A Structural Model of the Staphylococcus Aureus Clfa-Fibrinogen Interaction Opens New Avenues for the Design of Anti-Staphylococcal Therapeutics.Ganesh, V.K., Rivera, J.J., Smeds, E., Ko, Y.P., Bowden, M.G., Wann, E.R., Gurusiddappa, S., Fitzgerald, J.R., Hook, M.
(2008) PLoS Pathog 4: 226
- PubMed: 19043557
- DOI: 10.1371/journal.ppat.1000226
- Primary Citation of Related Structures:
- PubMed Abstract:
The fibrinogen (Fg) binding MSCRAMM Clumping factor A (ClfA) from Staphylococcus aureus interacts with the C-terminal region of the fibrinogen (Fg) gamma-chain. ClfA is the major virulence factor responsible for the observed clumping of S. aureus in ...
The fibrinogen (Fg) binding MSCRAMM Clumping factor A (ClfA) from Staphylococcus aureus interacts with the C-terminal region of the fibrinogen (Fg) gamma-chain. ClfA is the major virulence factor responsible for the observed clumping of S. aureus in blood plasma and has been implicated as a virulence factor in a mouse model of septic arthritis and in rabbit and rat models of infective endocarditis. We report here a high-resolution crystal structure of the ClfA ligand binding segment in complex with a synthetic peptide mimicking the binding site in Fg. The residues in Fg required for binding to ClfA are identified from this structure and from complementing biochemical studies. Furthermore, the platelet integrin alpha(IIb)beta(3) and ClfA bind to the same segment in the Fg gamma-chain but the two cellular binding proteins recognize different residues in the common targeted Fg segment. Based on these differences, we have identified peptides that selectively antagonize the ClfA-Fg interaction. The ClfA-Fg binding mechanism is a variant of the "Dock, Lock and Latch" mechanism previously described for the Staphylococcus epidermidis SdrG-Fg interaction. The structural insights gained from analyzing the ClfANFg peptide complex and identifications of peptides that selectively recognize ClfA but not alpha(IIb)beta(3) may allow the design of novel anti-staphylococcal agents. Our results also suggest that different MSCRAMMs with similar structural organization may have originated from a common ancestor but have evolved to accommodate specific ligand structures.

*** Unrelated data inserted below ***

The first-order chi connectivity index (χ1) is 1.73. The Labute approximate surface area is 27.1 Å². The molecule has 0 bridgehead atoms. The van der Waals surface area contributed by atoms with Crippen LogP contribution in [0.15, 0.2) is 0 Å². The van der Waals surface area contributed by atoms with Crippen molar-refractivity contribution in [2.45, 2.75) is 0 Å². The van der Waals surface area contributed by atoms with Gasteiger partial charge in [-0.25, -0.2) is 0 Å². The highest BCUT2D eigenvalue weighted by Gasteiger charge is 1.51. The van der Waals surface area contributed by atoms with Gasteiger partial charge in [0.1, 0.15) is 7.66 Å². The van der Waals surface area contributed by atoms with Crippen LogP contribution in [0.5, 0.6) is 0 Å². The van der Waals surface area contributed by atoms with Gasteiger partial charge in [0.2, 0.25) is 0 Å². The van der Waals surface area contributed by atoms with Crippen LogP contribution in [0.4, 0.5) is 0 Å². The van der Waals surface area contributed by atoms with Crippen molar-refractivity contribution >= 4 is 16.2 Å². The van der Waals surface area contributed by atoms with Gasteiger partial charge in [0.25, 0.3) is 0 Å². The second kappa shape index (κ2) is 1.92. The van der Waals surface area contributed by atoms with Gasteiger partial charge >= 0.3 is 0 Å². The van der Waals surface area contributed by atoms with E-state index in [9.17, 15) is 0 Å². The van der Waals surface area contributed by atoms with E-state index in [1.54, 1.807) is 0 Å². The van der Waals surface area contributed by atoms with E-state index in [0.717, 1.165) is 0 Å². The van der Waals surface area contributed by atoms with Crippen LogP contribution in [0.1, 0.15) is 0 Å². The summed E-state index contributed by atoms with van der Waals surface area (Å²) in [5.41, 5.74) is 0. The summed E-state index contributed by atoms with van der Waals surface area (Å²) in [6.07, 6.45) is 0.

Center for Extracellular Matrix Biology, Institute of Biosciences and Technology, Texas A & M University Health Science Center, Houston, Texas, USA.